In my first column for the CMCP newsletter at the end of 2010, I wrote about my two rules of business development. The first is: it’s all about the client. The second is: it’s a face to face activity. This second rule often meets resistance from my lawyer coaching clients. When your life revolves around the billable hour and your work often requires that you spend long periods of time at your desk, it can be challenging to recognize the value of time-consuming face to face meetings.

You may recall from that column that the human brain is wired to connect with other human beings. When we talk to another person face to face, that interaction creates neural pathways in our brains. The more often we meet, the more pathways we create. Over time, these pathways make us feel connected, and our brains literally light up when we get together. No amount of texting, emailing or online chatting can create the powerful connections that occur when we share ideas in person.

You might assume that the technology companies who have given us these productivity tools would prefer digital communication among their own employees, but it turns out that they have recognized the value of face to face interactions – what I like to think of as true social networking.

In a recent article in The New York Times, author Greg Lindsay wrote about “Engineering Serendipity.” Companies like Yahoo and Google have always realized the importance of creative individuals, but they now know that great ideas are more likely to come from the random discussions that happen in hallways, at coffee machines, and at company cafes. That is one important reason why Yahoo wants its employees to work on-site. Even a strong performer may not develop an idea to its fullest extent while working at home because he or she is missing the spontaneous conversations that could lead to connections with other areas of the company. Google is aware that if it hadn’t been for lunchtime conversations among engineers in different areas of the company, Gmail, Google News and Street View might not exist today. Google has even designed its new campus to capitalize on these accidental meetings between employees, or what they call “casual collisions of the work force.”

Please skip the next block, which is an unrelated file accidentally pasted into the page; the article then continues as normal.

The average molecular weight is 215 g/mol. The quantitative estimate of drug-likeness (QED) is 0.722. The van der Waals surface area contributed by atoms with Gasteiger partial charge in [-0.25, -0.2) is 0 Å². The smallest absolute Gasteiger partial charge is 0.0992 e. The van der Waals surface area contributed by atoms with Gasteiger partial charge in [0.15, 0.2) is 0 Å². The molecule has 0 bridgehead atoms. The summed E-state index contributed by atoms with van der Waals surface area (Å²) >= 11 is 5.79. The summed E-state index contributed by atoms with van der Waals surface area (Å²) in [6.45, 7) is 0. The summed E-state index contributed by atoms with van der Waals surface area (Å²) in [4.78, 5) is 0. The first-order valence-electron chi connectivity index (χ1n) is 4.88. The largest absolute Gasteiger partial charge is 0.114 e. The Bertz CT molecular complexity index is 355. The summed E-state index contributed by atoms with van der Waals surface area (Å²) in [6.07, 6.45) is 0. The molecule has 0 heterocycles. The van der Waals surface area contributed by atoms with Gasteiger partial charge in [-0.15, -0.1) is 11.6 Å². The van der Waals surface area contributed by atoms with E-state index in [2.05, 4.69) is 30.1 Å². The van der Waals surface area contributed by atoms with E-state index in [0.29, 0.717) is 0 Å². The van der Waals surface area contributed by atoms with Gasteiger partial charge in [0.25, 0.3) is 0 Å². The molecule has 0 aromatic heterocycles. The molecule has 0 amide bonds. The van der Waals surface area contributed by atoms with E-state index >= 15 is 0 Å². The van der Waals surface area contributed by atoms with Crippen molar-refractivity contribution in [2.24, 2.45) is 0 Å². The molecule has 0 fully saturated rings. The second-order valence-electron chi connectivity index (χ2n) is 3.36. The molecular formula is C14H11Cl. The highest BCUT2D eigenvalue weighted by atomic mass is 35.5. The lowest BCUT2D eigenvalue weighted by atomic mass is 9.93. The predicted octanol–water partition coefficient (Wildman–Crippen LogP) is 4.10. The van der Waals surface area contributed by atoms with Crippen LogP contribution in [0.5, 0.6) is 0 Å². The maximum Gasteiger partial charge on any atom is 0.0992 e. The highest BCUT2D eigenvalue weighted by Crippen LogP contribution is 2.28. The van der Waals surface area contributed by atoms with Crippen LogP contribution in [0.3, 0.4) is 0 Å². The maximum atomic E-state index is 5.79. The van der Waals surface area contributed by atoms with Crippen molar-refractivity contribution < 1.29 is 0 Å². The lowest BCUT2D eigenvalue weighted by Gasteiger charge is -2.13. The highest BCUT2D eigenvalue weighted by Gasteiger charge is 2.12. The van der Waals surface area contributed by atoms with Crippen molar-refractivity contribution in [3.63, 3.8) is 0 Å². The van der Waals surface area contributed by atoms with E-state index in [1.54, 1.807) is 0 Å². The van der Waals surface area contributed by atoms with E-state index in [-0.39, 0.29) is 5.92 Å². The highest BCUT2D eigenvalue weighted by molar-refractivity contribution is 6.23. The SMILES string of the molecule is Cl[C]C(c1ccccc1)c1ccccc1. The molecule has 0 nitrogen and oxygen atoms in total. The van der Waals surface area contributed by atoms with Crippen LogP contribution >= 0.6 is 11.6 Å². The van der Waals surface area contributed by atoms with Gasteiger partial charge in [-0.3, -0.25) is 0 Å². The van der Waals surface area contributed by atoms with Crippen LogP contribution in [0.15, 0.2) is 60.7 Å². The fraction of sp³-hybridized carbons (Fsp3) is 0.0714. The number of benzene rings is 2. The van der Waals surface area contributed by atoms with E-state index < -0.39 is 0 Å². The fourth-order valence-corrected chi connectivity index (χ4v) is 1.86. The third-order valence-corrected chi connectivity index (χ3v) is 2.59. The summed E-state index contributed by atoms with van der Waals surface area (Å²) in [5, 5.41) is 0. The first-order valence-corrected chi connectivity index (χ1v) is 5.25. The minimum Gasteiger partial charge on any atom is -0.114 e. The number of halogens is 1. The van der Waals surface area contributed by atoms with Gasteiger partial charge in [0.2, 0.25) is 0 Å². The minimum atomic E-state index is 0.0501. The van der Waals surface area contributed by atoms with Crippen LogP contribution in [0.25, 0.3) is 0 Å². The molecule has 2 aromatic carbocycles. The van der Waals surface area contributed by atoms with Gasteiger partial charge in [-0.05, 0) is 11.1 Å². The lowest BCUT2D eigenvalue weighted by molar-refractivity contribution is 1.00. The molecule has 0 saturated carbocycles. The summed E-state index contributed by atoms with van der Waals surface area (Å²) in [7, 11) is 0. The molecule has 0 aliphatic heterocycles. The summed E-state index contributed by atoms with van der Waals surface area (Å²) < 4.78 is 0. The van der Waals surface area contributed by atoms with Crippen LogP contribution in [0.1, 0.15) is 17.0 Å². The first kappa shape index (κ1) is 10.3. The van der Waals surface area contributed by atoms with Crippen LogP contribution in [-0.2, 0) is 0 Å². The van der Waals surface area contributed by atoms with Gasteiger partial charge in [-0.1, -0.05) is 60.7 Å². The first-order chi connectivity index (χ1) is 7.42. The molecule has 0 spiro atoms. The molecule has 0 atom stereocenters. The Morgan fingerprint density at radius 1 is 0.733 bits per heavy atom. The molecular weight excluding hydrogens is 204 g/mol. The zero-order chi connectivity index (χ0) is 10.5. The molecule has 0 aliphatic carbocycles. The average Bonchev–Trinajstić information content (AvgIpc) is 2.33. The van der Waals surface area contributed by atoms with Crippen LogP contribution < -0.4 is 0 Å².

According to the Times article, “Almost 40 years ago, Thomas J. Allen, a professor of management and engineering at M.I.T., found that colleagues who are out of sight are frequently out of mind – we are four times as likely to communicate regularly with someone sitting six feet away from us as we are with someone 60 feet away, and almost never with colleagues in separate buildings or floors.” By their very design, law firms encourage solo efforts rather than facilitate the face to face meetings that foster collaboration and teamwork. If you aren’t in the habit of having face to face meetings with your colleagues, it will be even more challenging to schedule your business development meetings. These include client retention efforts, which should always be an important part of your marketing plan.

As you consider what your business development “next steps” should be, plan more frequent face to face meetings with your clients. Discuss business issues that are not related to the work you’re currently doing for them. Ask them how their companies are generating conversations about new products and services. Their ideas about creativity and innovation might inspire you to change the way you work with colleagues in your own practice group. And if you haven’t spent a lot of time getting to know those colleagues, I’ll suggest that you deliberately plan to cross paths with them. Those conversations can generate ideas and connections that aren’t possible any other way.